Derek Overbey of Roost.com was kind enough to make this post available for a re-blog. I hope you enjoy it as much as I did. Check out the embedded links. Regards, C.
So I was contemplating last night as I was adding Plurk to my repertoire of social media sites…Is this all worth it? Does it really pay off? Are the fruits of my labor going to reward me in the end? My answers to all are I really think so.
I’ve been actively involved in the social media/blogging/web 2.0 scene for about two months now. When I say active, I mean active. Yea I had my Facebook account and I wrote an occasional blog post for my old company but I was not as passionate about my efforts as I am now. Not even close.
I’ve gained more social networking traction in two months than I could have ever thought possible. Not because I read some book or hired a company to help me along, but because I put in the time to get involved and take an active role.
What exactly does that active role entail you may ask?
Well first of all, let’s talk about the writing efforts. When I joined Roost.com, I was given the responsibility of writing content for the blog. Now at first I was a little overwhelmed by the time commitment that was needed to develop and create content for our blog on a weekly basis. But I believe like most, the more you write, the easier it gets. I also need quite because it is very difficult to create sound content in the hustle and bustle of the office. So I use my hour train ride into San Francisco to develop most of the blog posts that you see on it today. This writing effort paid off greatly in the first month. The Roost Blog saw a 270% increase in traffic month over month and experienced almost as much traffic last month as it did in the six previous months combined.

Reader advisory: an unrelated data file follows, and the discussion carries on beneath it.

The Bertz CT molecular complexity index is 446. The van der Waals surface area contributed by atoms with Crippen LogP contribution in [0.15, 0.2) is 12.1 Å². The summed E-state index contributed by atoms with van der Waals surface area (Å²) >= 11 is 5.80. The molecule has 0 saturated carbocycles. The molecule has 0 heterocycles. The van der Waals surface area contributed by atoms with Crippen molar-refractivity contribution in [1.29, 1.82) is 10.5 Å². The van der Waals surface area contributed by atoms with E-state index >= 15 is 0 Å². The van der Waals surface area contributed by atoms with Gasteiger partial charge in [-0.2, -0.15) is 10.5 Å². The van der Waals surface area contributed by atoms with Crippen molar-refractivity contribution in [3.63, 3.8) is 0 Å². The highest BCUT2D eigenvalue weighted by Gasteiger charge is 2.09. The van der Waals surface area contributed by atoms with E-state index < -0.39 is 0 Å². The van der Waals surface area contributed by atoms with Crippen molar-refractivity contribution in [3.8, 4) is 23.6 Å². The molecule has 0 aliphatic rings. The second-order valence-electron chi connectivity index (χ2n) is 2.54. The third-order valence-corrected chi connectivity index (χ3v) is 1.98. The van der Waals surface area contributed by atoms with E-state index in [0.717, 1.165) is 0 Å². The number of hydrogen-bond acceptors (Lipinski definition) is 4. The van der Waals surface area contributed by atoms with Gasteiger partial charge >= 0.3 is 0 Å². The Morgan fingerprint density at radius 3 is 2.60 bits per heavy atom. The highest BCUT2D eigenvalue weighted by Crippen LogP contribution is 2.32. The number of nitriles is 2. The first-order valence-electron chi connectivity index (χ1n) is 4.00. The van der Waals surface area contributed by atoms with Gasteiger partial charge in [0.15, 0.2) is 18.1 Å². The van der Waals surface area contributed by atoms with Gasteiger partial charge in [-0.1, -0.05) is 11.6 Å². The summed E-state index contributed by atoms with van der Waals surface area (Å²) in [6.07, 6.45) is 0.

In addition to my own writing efforts, I have to comment on other people’s material. Now this in itself commands a huge time commitment because I have to actually read the posts in order to comment intelligently. And I don’t care what anyone says, we all love to get comments on our posts. It makes us feel like what we wrote actually made sense and engaged people long enough to put forth an effort to tell you how they feel.
Another key piece of the puzzle is you have to meet your audience where they are. Right now that “where they are” for me is Twitter. I am learning so much about the people I’m trying to build relationships with like other bloggers, brokers, agents, etc. and I really feel it is paying off. I feel people are getting to know me and at the same time, getting to know the company I work for. This is the same thing that can happen to you. People can get to know the person first and build a trust with you before you even talk about the “business” side of things. This is why blogging has been so effective within the real estate world. It’s a trust factor and people want to work with people they trust and how do you trust anyone unless you get to know them first?
I feel through my efforts, we are slowly building that trust and getting our name out there to a community that knew very little about us (and me) and hopefully it is establishing Roost.com as a viable player in the real estate search arena. Now thank goodness we have a killer product to back up these efforts because I don’t think all the social networking efforts in the world could help a bad product or a bad business.
So will I keep dedicating time and resources to my social networking efforts? You betcha! Until the time commitment outweighs the benefit, which I don’t think will be any time soon.
Sr. Director of Partnership Strategy
Twitter - @doverbey
Plurk – doverbey
Active Rain - http://activerain.com/dovereasy
Facebook - http://www.facebook.com/profile.php?id=664933818
brightkite – dovereasy
AIM - dovereasy
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